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Building the National Coast-to-Coast 'Great American Peace Trail' to Unite America and Stem the Violence in America's Youth

The Theory of Iceality on Environmental Arts From: The ARK in Berea : (ICEAnews)  The International Center for Environmen...


Tuesday, March 31, 2015

ARK in Berea - Märchengarten (Fairytale Garden)


Pohadkovy Les – Fairytale Forest

ARK in Berea - Pohadkovy Les (Fairytale Forest) is a traditional Czech way of getting children off the sofa and out into the fresh air. Adults dress up as famous characters from Czech fairy tales and head off into the woods. The children then follow a path through the trees and magically come across princesses, devils, witches, jolly kings, capering fools and the inevitable wandering-pauper-who-turns-out-to-be-the-rightful-heir-to-the-throne.
The Czech Republic is often a fairytale land in general. If you read descriptions of almost any part of the country by travellers from Western Europe or America, the words ‘fairytale castle’ are bound to pop up somewhere. When I was a kid, I could never relate to Grimm’s Fairy Tales because the forests I knew were oak and beech, with a sprinkling of pine plantations. For me, Hobbits and The Shire seemed a far more likely proposition. But when I saw the Beskid mountains for the  first time, with their impenetrable spruce forests and dark cabins of hewn timber I realised where the Grimms were coming from.
These fairy tales then, are a part of the culture which the kids grow up with. Christmas isn’t Christmas without them, like pantomimes and James Bond films in Britain. And like pantomimes and Bond films, there’s a certain general formula to follow, where the good guys win and everything works out just fine in the end. So when the family pub on the edge of our local forest advertised an upcoming Pohadkovy Les, it seemed like the ideal way to spend a Spring Saturday with the family.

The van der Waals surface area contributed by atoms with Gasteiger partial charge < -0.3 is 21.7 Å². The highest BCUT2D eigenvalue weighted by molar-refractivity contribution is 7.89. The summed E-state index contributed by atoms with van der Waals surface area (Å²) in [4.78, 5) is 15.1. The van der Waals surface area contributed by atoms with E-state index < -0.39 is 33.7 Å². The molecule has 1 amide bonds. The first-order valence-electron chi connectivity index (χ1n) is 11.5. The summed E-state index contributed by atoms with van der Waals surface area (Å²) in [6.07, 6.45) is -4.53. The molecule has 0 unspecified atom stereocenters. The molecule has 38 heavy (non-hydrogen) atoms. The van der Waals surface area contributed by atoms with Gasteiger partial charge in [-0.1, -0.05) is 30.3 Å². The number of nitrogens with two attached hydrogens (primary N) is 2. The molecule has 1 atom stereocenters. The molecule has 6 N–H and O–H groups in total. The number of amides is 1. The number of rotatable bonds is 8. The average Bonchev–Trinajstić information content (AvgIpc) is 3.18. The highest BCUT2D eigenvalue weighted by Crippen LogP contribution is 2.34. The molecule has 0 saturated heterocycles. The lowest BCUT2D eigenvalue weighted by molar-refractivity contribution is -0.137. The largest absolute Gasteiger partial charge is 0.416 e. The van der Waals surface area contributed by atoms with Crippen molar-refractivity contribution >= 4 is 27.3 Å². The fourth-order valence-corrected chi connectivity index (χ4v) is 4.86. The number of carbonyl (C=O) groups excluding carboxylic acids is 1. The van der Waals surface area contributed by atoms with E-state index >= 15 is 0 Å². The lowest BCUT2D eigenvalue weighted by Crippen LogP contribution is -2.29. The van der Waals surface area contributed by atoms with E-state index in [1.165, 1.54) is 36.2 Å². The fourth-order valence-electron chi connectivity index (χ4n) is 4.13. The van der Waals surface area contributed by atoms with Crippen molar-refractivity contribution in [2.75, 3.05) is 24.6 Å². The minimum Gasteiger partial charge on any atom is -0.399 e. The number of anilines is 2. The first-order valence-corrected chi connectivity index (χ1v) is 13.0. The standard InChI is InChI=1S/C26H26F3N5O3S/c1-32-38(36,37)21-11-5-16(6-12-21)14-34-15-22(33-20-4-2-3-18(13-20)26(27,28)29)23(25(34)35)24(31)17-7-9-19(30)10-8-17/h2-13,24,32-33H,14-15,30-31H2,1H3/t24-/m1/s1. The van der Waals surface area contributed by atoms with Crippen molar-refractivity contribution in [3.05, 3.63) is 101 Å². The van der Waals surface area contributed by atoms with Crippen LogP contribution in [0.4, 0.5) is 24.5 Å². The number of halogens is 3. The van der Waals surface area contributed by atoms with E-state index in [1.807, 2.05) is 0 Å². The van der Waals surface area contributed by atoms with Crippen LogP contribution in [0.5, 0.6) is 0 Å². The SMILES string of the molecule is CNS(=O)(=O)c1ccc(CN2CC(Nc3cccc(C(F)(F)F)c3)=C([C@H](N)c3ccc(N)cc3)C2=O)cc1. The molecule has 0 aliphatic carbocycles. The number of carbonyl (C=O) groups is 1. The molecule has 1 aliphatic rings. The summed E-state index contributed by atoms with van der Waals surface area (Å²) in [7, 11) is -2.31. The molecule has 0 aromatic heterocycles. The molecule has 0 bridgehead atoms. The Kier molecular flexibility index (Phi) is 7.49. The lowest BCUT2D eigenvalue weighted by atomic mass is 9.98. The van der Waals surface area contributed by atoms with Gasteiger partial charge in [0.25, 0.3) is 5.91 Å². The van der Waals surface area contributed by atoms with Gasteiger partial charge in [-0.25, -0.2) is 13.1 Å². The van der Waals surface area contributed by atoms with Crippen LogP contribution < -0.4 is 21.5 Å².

Pohadkovy Les – Fairytale Forest part II: The Rain.

The rain started about a week ago and has barely let up since. It came with unusually high winds and together they’ve been knocking down forests and flooding towns across the country. The comments on the pub’s Facebook page suggested the event might even be cancelled but Czechs always seem to be surprised when it rains. Personally, I’ve felt right at home for the last week, with roads turning into rivers and the wind howling around the buildings carrying off roof tiles, branches and small mammals. We grow up with this in Britain but the Czechs aren’t used to it and nobody seems to own a rain coat! Instead, they all own umbrellas and the towns are full of people walking around poking each others’ eyes out and soaking wet from the shoulders down. Things did not bode well for the Fairytale Forest.
However, in a surprising twist, the organisers decided to pull the assorted characters in from the forest and hold the event on the field next to the pub. It was a bold decision but if 2014 really is an El Nino year then they could, once again, be trend-setters! We wrapped Our Kid up in his waterproof suit, packed extra clothes, messed around for a truly amazing length of time and finally arrived just as the whole thing was starting to pack up.